Speaker of Parliament Catherine Gotani Hara says men’s involvement in the upbringing and success of the girl child in education should be encouraged at all cost.
She said this in Parliament yesterday when women legislators commemorated the International Day of the African Child, which falls on June 16, but celebrations happen throughout the month of June.
Hara said: “Today, we dedicated this day to the girl child with me as a female Speaker of Parliament in the lead to send a strong message that everything is possible if they work hard.
“I am a believer that if we put men at the centre of promoting education for the girl-child, then we will win the fight. But if we do it alone as women, then our efforts will be in vain, so let men also believe in the capabilities of the girl child.”
The Speaker said her mother died when she was young and that it was her father who helped to mould her to where she is right now.
To commemorate the Day, female Cabinet ministers and members of Parliament (MPs) dressed in school uniforms as a way of advocating for the girl-child’s education.
Parliamentary Women’s Caucus chairperson Loney Chijere Phiri said yesterday was a special day because on June 16 they were preoccupied with some business.
She said the girl child faces several challenges, including pressure due to technological advancement where girls want the latest smartphones and designer clothes.
Phiri said: “These issues put pressure on the girl child and when her support is inadequate, they fall prey in the hands of men, get pregnant and fail to progress. This is why we are encouraging them to work hard in school to surmount the challenges.”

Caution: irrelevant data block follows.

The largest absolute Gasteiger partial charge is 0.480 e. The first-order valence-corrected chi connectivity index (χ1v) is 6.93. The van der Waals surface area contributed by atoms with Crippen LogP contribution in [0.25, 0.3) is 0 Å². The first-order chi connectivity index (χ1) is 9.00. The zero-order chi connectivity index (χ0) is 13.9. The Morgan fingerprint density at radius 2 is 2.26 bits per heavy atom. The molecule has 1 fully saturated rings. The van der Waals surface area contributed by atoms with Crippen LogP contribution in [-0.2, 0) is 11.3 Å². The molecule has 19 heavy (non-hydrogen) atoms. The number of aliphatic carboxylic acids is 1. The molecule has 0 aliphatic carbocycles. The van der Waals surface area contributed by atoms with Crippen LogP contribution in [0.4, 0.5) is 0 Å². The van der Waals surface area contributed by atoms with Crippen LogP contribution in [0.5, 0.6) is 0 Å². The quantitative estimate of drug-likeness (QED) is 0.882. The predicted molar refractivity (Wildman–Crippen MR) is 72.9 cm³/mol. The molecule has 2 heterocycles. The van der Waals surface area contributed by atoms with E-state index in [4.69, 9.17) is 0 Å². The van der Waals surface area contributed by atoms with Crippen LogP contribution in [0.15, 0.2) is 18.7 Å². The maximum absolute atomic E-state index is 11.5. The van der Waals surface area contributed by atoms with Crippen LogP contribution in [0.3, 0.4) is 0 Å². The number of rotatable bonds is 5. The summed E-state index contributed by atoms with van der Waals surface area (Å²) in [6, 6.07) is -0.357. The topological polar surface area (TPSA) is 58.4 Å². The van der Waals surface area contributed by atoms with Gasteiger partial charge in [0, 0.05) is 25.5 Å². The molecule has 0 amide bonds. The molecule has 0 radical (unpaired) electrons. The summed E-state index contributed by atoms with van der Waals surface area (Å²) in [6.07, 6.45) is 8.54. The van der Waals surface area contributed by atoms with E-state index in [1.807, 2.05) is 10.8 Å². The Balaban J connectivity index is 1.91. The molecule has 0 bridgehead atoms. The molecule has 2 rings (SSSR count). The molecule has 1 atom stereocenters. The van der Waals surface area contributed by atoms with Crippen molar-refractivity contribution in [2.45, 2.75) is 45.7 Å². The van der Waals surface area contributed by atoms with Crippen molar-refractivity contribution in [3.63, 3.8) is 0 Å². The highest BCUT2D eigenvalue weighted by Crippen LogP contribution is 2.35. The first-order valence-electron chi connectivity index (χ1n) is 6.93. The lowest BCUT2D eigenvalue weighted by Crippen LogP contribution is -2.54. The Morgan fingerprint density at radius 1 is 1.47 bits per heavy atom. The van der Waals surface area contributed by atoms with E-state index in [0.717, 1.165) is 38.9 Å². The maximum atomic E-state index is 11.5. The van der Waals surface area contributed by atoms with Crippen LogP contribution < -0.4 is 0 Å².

In the course of proceedings, MPs forced the Speaker to remove her parliamentary regalia to be in her school uniform.
Through First Deputy Speaker of Parliament Madalitso Kazombo, the legislators also forced Minister of Education Agnes NyaLonje and her deputy Madalitso Kambauwa-Wirima out of the House to put on school uniform to conform to the day’s theme.
Some male MPs also asked that they be allowed to put on school uniforms in solidarity.
Mwanza Central MP Nicholas Dausi (Democratic Progressive Party-DPP) said male legislators were in support of the plight of the girl child.
Minister of Gender, Community Development and Social Welfare Patricia Kaliati hailed the whole House for endorsing female MPs’ plan to wear school uniforms contrary to the dress code.
“This will go in our history books that for the first time, we have managed to break the jinx to wear the unique school uniform attire. We believe this gesture will motivate the girl child out there to succeed,” she said.
The Day of the African Child is celebrated annually on June 16 since 1991 when it was first designated by the Organisation of African Unity, now the African Union, to honour school children who participated in the Soweto Uprising in South Africa in 1976.